In the late 1800s, a railway engineer named Philbert Maurice d’Ocagne was part of a group of men faced with the task of expanding the French rail system. Before a single rail could be laid, the intended path had to be laid out and the terrain made level. This type of engineering involves a lot of cut and fill calculations, which determine where dirt must be added or removed. The goal of earthwork is to create a gentle grade and to minimize the work needed to create embankments.
In the course of the project, d’Ocagne came up with an elegant, reusable solution to quickly solve these critical calculations. Most impressively, he did it with little more than a pen, some paper, and a straightedge. By developing and using a method which he called nomography, d’Ocagne was able to perform all the necessary calculations that made the gentle curves and slopes of the French railway possible.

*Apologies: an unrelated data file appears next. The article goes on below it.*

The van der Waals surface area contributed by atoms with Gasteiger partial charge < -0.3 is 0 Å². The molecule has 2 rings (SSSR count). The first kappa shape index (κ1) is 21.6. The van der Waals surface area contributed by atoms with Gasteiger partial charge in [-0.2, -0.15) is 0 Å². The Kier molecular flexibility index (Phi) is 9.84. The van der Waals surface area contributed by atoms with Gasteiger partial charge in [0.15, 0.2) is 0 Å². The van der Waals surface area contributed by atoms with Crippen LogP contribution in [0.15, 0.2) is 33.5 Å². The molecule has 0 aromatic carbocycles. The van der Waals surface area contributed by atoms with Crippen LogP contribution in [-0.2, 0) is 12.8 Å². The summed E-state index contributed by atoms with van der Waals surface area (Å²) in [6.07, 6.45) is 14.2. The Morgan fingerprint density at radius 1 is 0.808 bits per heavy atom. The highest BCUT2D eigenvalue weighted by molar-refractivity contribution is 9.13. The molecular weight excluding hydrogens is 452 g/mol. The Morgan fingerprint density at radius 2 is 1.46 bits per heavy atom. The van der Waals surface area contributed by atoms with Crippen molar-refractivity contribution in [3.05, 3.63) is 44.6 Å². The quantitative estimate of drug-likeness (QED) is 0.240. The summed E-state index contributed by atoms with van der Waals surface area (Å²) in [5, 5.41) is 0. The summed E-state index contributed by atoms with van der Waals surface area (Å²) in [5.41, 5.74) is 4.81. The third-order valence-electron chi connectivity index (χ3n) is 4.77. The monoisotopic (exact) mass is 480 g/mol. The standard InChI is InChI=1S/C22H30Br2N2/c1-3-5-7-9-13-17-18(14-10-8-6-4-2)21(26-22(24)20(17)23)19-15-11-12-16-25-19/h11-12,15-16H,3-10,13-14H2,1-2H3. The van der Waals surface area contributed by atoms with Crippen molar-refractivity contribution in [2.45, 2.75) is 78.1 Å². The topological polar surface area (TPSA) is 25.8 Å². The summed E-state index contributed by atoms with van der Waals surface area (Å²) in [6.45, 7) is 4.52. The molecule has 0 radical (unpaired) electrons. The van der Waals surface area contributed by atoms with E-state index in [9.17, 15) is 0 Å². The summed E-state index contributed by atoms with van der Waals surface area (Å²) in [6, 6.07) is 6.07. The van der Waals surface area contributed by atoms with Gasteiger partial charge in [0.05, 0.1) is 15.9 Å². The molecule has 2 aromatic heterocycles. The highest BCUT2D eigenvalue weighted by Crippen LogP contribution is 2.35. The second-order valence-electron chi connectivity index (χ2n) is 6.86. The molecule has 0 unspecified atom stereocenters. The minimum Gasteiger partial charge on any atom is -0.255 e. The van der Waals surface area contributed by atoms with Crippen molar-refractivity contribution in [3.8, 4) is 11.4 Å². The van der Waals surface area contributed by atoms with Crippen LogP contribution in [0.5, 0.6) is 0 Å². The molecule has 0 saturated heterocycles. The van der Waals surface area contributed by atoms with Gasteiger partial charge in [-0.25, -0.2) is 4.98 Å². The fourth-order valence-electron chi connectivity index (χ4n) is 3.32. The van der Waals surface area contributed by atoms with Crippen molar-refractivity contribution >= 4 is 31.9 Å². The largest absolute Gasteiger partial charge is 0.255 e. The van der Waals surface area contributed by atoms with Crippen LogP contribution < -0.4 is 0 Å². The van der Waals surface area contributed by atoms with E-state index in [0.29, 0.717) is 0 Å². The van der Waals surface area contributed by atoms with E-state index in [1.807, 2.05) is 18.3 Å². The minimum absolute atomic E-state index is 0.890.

The term nomogram is frequently interchanged with both nomograph and alignment chart. A nomogram is a kind of graph since it’s a visual representation of data. But unlike a graph, a nomogram is a means of acquiring a solution or some other unknown piece of data. And the answer doesn’t simply present itself as it does on a graph. Nomograms are an interactive tool.
Nomograms function kind of like a slide rule in that they use scales to make calculations. They work on the same principle, too—one manipulates the input scales and finds the unknown variable on the output scale. But unlike a slide rule, there is no standard, general-use nomogram. Each one of them is purpose-built to represent a specific idea, or data set, or intersections of data sets. And while slide rules use logarithmic scales, nomograms can use either linear or logarithmic scales depending on the requirements of the equation.
The real beauty of nomograms as problem solving tools is in their design. If a number of designers were tasked with creating a nomogram for the same equation, their results could end up looking quite different. As long as the scales are properly constructed, each one would serve the purpose with individual style.